Throughout my copywriting career I have written sentences that start with ‘and’ or ‘but’.
Usually, this is met with a cry from my client, ‘No! You can’t do that, my English teacher said so.”
It’s true, students all over the country were brainwashed by their English teachers telling them that under no circumstances should they begin a sentence with a conjunction.
Poppycock. As RW Burchfield wrote in New Fowler’s Modern English Usage:
“There is a persistent belief that it is improper to begin a sentence with and, but this prohibition has been cheerfully ignored by standard authors from Anglo-Saxon times onwards.”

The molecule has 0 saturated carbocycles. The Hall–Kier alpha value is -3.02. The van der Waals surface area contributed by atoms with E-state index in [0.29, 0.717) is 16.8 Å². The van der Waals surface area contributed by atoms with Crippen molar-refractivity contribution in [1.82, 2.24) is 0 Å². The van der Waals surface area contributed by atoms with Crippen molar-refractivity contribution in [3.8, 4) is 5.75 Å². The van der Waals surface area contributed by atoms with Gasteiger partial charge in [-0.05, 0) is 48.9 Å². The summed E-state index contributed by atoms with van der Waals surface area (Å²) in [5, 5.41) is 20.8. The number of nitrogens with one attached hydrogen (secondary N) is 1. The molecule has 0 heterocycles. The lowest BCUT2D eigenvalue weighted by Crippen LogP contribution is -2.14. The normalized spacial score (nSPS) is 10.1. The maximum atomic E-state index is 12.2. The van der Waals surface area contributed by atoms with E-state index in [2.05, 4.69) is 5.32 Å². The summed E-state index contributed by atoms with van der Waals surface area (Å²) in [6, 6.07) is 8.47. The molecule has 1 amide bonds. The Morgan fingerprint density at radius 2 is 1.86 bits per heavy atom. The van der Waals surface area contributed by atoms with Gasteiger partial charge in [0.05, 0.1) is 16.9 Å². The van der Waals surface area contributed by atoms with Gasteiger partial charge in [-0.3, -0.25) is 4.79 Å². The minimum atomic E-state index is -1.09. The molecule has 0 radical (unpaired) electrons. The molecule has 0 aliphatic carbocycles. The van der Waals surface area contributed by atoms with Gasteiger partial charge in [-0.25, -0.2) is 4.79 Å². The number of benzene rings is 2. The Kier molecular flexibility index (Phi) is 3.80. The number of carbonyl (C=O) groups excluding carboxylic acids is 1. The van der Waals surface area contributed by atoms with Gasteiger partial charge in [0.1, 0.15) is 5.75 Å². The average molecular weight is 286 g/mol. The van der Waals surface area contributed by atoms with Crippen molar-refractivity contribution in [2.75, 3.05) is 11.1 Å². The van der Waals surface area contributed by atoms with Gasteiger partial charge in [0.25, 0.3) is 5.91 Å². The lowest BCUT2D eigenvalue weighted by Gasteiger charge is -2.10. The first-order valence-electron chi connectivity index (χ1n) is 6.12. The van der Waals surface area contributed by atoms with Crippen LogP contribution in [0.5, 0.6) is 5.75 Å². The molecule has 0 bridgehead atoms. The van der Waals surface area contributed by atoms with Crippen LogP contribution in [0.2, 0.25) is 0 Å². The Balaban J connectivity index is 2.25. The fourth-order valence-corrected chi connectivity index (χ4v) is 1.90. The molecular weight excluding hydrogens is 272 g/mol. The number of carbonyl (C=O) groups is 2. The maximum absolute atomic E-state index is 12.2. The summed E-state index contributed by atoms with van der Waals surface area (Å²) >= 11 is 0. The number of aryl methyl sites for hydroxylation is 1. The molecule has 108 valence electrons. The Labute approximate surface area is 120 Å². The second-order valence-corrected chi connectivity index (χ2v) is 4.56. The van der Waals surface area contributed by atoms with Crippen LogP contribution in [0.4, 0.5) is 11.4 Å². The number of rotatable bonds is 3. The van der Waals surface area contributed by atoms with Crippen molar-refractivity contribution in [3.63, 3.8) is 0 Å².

In fact, sentences starting with ‘and’ litter the Bible.
Check out any novel, journal, speech or piece of formal writing and you’re pretty much guaranteed to find a sentence of two that start with a conjunction.
It can help create the tone of an afterthought. It can offer a smooth transition between sentences. And it can help move on a narrative or argument.
Formal or informal?
Another way of looking at it is whether you want your writing to come across as formal or informal.
For me, it’s acceptable in any form of writing – whether it’s a white paper or an informal opinion piece. But there are those who would argue that it’s only all right when informality is your aim.
If you want to be more formal, rather than ‘but’ you could use ‘however’ or ‘nevertheless,’ and instead of ‘and’ use ‘in addition’ or ‘furthermore.’
The only rule about this is to respect the view of your client. If they are adamant that conjunctions shouldn’t be used to start a sentence, it’s best to avoid them.